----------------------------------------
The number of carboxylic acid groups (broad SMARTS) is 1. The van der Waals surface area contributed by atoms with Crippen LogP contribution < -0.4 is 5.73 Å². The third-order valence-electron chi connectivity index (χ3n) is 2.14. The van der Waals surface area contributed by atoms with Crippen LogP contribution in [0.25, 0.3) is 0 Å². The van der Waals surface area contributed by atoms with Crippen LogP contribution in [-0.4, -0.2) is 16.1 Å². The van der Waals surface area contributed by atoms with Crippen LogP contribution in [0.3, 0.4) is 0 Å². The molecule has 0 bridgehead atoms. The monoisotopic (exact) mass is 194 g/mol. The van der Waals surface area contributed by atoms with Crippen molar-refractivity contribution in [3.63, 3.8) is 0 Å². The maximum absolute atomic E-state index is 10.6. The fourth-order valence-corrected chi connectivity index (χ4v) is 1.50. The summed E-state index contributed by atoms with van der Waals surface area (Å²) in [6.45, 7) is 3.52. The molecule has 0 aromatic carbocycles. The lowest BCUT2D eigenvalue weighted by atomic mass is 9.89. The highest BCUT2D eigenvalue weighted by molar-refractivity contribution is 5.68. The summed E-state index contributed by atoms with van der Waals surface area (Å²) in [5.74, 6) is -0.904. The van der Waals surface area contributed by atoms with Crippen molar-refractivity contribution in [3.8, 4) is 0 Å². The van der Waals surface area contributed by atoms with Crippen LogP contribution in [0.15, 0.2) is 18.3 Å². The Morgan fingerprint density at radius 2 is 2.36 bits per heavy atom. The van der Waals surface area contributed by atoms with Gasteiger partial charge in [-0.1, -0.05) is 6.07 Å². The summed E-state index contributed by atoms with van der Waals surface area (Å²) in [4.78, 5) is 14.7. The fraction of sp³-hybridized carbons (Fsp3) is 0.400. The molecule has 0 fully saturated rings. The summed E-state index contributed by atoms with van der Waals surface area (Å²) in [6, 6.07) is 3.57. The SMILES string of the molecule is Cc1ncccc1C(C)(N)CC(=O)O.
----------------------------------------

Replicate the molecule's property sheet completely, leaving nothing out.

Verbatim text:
The number of carboxylic acid groups (broad SMARTS) is 1. The van der Waals surface area contributed by atoms with Crippen LogP contribution < -0.4 is 5.73 Å². The third-order valence-electron chi connectivity index (χ3n) is 2.14. The van der Waals surface area contributed by atoms with Crippen LogP contribution in [0.25, 0.3) is 0 Å². The van der Waals surface area contributed by atoms with Crippen LogP contribution in [-0.4, -0.2) is 16.1 Å². The van der Waals surface area contributed by atoms with Crippen LogP contribution in [0.3, 0.4) is 0 Å². The molecule has 0 bridgehead atoms. The monoisotopic (exact) mass is 194 g/mol. The van der Waals surface area contributed by atoms with Crippen molar-refractivity contribution in [3.63, 3.8) is 0 Å². The maximum absolute atomic E-state index is 10.6. The fourth-order valence-corrected chi connectivity index (χ4v) is 1.50. The summed E-state index contributed by atoms with van der Waals surface area (Å²) in [6.45, 7) is 3.52. The molecule has 0 aromatic carbocycles. The lowest BCUT2D eigenvalue weighted by atomic mass is 9.89. The highest BCUT2D eigenvalue weighted by molar-refractivity contribution is 5.68. The summed E-state index contributed by atoms with van der Waals surface area (Å²) in [5.74, 6) is -0.904. The van der Waals surface area contributed by atoms with Crippen molar-refractivity contribution in [3.8, 4) is 0 Å². The van der Waals surface area contributed by atoms with Crippen LogP contribution in [0.15, 0.2) is 18.3 Å². The Morgan fingerprint density at radius 2 is 2.36 bits per heavy atom. The van der Waals surface area contributed by atoms with Gasteiger partial charge in [-0.1, -0.05) is 6.07 Å². The summed E-state index contributed by atoms with van der Waals surface area (Å²) in [4.78, 5) is 14.7. The fraction of sp³-hybridized carbons (Fsp3) is 0.400. The molecule has 0 fully saturated rings. The summed E-state index contributed by atoms with van der Waals surface area (Å²) in [6, 6.07) is 3.57. The SMILES string of the molecule is Cc1ncccc1C(C)(N)CC(=O)O.